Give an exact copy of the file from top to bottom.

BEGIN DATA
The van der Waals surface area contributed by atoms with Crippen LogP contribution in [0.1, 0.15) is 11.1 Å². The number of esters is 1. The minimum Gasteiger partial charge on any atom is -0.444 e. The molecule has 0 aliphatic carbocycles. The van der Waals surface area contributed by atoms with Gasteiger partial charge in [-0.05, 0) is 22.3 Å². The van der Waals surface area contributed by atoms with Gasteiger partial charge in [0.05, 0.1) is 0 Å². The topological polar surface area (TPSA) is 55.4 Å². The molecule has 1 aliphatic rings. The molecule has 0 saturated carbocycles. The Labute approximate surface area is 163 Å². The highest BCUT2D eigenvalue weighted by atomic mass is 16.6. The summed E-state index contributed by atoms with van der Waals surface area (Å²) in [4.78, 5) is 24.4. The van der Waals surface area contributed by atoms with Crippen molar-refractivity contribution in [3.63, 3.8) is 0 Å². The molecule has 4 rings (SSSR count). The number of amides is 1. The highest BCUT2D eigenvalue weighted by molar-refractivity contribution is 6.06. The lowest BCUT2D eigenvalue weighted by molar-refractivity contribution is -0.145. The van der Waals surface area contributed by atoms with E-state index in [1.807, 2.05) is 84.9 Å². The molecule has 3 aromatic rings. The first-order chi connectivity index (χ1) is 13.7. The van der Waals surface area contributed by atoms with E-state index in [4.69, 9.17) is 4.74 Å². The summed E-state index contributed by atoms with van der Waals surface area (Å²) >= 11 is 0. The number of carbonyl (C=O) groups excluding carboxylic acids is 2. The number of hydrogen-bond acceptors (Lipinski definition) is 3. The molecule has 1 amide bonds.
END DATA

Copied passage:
The van der Waals surface area contributed by atoms with Crippen LogP contribution in [0.1, 0.15) is 11.1 Å². The number of esters is 1. The minimum Gasteiger partial charge on any atom is -0.444 e. The molecule has 0 aliphatic carbocycles. The van der Waals surface area contributed by atoms with Gasteiger partial charge in [-0.05, 0) is 22.3 Å². The van der Waals surface area contributed by atoms with Gasteiger partial charge in [0.05, 0.1) is 0 Å². The topological polar surface area (TPSA) is 55.4 Å². The molecule has 1 aliphatic rings. The molecule has 0 saturated carbocycles. The Labute approximate surface area is 163 Å². The highest BCUT2D eigenvalue weighted by atomic mass is 16.6. The summed E-state index contributed by atoms with van der Waals surface area (Å²) in [4.78, 5) is 24.4. The van der Waals surface area contributed by atoms with Crippen molar-refractivity contribution in [3.63, 3.8) is 0 Å². The molecule has 4 rings (SSSR count). The number of amides is 1. The highest BCUT2D eigenvalue weighted by molar-refractivity contribution is 6.06. The lowest BCUT2D eigenvalue weighted by molar-refractivity contribution is -0.145. The van der Waals surface area contributed by atoms with E-state index in [1.807, 2.05) is 84.9 Å². The molecule has 3 aromatic rings. The first-order chi connectivity index (χ1) is 13.7. The van der Waals surface area contributed by atoms with E-state index in [4.69, 9.17) is 4.74 Å². The summed E-state index contributed by atoms with van der Waals surface area (Å²) >= 11 is 0. The number of carbonyl (C=O) groups excluding carboxylic acids is 2. The number of hydrogen-bond acceptors (Lipinski definition) is 3. The molecule has 1 amide bonds.